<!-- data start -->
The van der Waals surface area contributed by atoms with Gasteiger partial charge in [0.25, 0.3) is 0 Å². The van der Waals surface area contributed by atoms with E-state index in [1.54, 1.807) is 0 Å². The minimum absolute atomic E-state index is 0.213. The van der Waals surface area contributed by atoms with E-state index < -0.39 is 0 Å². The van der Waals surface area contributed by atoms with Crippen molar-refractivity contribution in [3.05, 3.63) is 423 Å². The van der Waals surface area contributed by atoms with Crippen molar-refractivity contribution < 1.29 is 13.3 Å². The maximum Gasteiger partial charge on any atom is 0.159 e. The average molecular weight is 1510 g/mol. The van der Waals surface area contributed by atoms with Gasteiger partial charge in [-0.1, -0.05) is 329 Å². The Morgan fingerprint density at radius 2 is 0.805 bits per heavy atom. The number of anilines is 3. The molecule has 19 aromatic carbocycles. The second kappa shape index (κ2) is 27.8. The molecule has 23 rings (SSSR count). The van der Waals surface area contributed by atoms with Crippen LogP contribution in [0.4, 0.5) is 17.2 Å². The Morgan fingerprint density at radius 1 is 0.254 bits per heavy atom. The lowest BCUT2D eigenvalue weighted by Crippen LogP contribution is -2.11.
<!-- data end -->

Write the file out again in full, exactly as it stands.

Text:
The van der Waals surface area contributed by atoms with Gasteiger partial charge in [0.25, 0.3) is 0 Å². The van der Waals surface area contributed by atoms with E-state index in [1.54, 1.807) is 0 Å². The minimum absolute atomic E-state index is 0.213. The van der Waals surface area contributed by atoms with E-state index < -0.39 is 0 Å². The van der Waals surface area contributed by atoms with Crippen molar-refractivity contribution in [3.05, 3.63) is 423 Å². The van der Waals surface area contributed by atoms with Crippen molar-refractivity contribution < 1.29 is 13.3 Å². The maximum Gasteiger partial charge on any atom is 0.159 e. The average molecular weight is 1510 g/mol. The van der Waals surface area contributed by atoms with Gasteiger partial charge in [-0.1, -0.05) is 329 Å². The Morgan fingerprint density at radius 2 is 0.805 bits per heavy atom. The number of anilines is 3. The molecule has 19 aromatic carbocycles. The second kappa shape index (κ2) is 27.8. The molecule has 23 rings (SSSR count). The van der Waals surface area contributed by atoms with Crippen LogP contribution in [0.4, 0.5) is 17.2 Å². The Morgan fingerprint density at radius 1 is 0.254 bits per heavy atom. The lowest BCUT2D eigenvalue weighted by Crippen LogP contribution is -2.11.